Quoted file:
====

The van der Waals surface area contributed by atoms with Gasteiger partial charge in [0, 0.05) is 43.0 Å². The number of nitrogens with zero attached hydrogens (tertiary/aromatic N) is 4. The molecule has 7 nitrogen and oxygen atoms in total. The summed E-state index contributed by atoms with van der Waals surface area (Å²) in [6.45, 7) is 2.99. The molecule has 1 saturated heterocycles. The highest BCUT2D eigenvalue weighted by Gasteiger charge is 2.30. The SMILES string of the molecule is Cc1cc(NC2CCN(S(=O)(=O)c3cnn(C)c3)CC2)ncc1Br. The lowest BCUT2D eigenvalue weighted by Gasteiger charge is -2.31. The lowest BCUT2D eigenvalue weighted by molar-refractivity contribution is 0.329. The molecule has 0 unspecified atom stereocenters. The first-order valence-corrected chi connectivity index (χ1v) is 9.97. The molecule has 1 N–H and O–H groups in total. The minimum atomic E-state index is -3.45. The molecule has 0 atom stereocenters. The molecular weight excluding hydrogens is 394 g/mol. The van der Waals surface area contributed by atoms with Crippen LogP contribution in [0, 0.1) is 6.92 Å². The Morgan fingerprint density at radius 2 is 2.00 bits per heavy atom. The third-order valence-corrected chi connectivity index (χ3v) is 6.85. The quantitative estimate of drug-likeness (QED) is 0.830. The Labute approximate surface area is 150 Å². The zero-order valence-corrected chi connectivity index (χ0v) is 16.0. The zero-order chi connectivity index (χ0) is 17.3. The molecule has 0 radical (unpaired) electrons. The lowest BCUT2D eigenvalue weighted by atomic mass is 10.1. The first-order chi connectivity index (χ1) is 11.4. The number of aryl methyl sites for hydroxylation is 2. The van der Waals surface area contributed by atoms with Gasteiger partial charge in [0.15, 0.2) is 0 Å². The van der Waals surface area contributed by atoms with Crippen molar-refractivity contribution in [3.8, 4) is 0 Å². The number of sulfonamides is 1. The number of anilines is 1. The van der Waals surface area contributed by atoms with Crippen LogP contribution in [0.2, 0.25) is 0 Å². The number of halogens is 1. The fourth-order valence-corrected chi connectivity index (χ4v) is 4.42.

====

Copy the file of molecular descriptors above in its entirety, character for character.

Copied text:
The van der Waals surface area contributed by atoms with Gasteiger partial charge in [0, 0.05) is 43.0 Å². The number of nitrogens with zero attached hydrogens (tertiary/aromatic N) is 4. The molecule has 7 nitrogen and oxygen atoms in total. The summed E-state index contributed by atoms with van der Waals surface area (Å²) in [6.45, 7) is 2.99. The molecule has 1 saturated heterocycles. The highest BCUT2D eigenvalue weighted by Gasteiger charge is 2.30. The SMILES string of the molecule is Cc1cc(NC2CCN(S(=O)(=O)c3cnn(C)c3)CC2)ncc1Br. The lowest BCUT2D eigenvalue weighted by Gasteiger charge is -2.31. The lowest BCUT2D eigenvalue weighted by molar-refractivity contribution is 0.329. The molecule has 0 unspecified atom stereocenters. The first-order valence-corrected chi connectivity index (χ1v) is 9.97. The molecule has 1 N–H and O–H groups in total. The minimum atomic E-state index is -3.45. The molecule has 0 atom stereocenters. The molecular weight excluding hydrogens is 394 g/mol. The van der Waals surface area contributed by atoms with Crippen LogP contribution in [0, 0.1) is 6.92 Å². The Morgan fingerprint density at radius 2 is 2.00 bits per heavy atom. The third-order valence-corrected chi connectivity index (χ3v) is 6.85. The quantitative estimate of drug-likeness (QED) is 0.830. The Labute approximate surface area is 150 Å². The zero-order valence-corrected chi connectivity index (χ0v) is 16.0. The zero-order chi connectivity index (χ0) is 17.3. The molecule has 0 radical (unpaired) electrons. The lowest BCUT2D eigenvalue weighted by atomic mass is 10.1. The first-order chi connectivity index (χ1) is 11.4. The number of aryl methyl sites for hydroxylation is 2. The van der Waals surface area contributed by atoms with Gasteiger partial charge in [0.15, 0.2) is 0 Å². The van der Waals surface area contributed by atoms with Crippen molar-refractivity contribution in [3.8, 4) is 0 Å². The number of sulfonamides is 1. The number of anilines is 1. The van der Waals surface area contributed by atoms with Crippen LogP contribution in [0.2, 0.25) is 0 Å². The number of halogens is 1. The fourth-order valence-corrected chi connectivity index (χ4v) is 4.42.